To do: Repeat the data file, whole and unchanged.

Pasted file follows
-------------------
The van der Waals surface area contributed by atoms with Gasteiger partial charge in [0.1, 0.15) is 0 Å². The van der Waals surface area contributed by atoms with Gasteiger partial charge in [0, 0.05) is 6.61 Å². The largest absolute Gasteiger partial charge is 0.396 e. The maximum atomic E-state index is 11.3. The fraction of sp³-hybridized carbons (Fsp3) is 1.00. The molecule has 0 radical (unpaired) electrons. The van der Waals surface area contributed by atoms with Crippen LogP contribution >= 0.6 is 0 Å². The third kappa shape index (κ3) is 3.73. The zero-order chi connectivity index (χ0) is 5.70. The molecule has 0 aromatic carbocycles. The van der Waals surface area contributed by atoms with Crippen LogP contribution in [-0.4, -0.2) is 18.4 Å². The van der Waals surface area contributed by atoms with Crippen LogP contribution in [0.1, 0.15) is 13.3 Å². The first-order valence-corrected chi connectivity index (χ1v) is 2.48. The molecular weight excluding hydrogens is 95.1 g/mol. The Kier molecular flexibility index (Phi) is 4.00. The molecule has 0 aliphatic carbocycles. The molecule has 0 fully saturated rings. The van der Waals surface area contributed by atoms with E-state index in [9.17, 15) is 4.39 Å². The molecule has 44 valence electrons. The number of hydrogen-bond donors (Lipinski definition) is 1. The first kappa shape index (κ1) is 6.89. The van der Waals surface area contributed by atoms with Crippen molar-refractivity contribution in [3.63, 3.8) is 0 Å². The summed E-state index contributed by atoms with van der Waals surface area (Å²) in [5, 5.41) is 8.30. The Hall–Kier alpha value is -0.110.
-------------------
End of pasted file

The van der Waals surface area contributed by atoms with Gasteiger partial charge in [0.1, 0.15) is 0 Å². The van der Waals surface area contributed by atoms with Gasteiger partial charge in [0, 0.05) is 6.61 Å². The largest absolute Gasteiger partial charge is 0.396 e. The maximum atomic E-state index is 11.3. The fraction of sp³-hybridized carbons (Fsp3) is 1.00. The molecule has 0 radical (unpaired) electrons. The van der Waals surface area contributed by atoms with Crippen LogP contribution >= 0.6 is 0 Å². The third kappa shape index (κ3) is 3.73. The zero-order chi connectivity index (χ0) is 5.70. The molecule has 0 aromatic carbocycles. The van der Waals surface area contributed by atoms with Crippen LogP contribution in [-0.4, -0.2) is 18.4 Å². The van der Waals surface area contributed by atoms with Crippen LogP contribution in [0.1, 0.15) is 13.3 Å². The first-order valence-corrected chi connectivity index (χ1v) is 2.48. The molecular weight excluding hydrogens is 95.1 g/mol. The Kier molecular flexibility index (Phi) is 4.00. The molecule has 0 aliphatic carbocycles. The molecule has 0 fully saturated rings. The van der Waals surface area contributed by atoms with E-state index in [9.17, 15) is 4.39 Å². The molecule has 44 valence electrons. The number of hydrogen-bond donors (Lipinski definition) is 1. The first kappa shape index (κ1) is 6.89. The van der Waals surface area contributed by atoms with Crippen molar-refractivity contribution in [3.63, 3.8) is 0 Å². The summed E-state index contributed by atoms with van der Waals surface area (Å²) in [5, 5.41) is 8.30. The Hall–Kier alpha value is -0.110.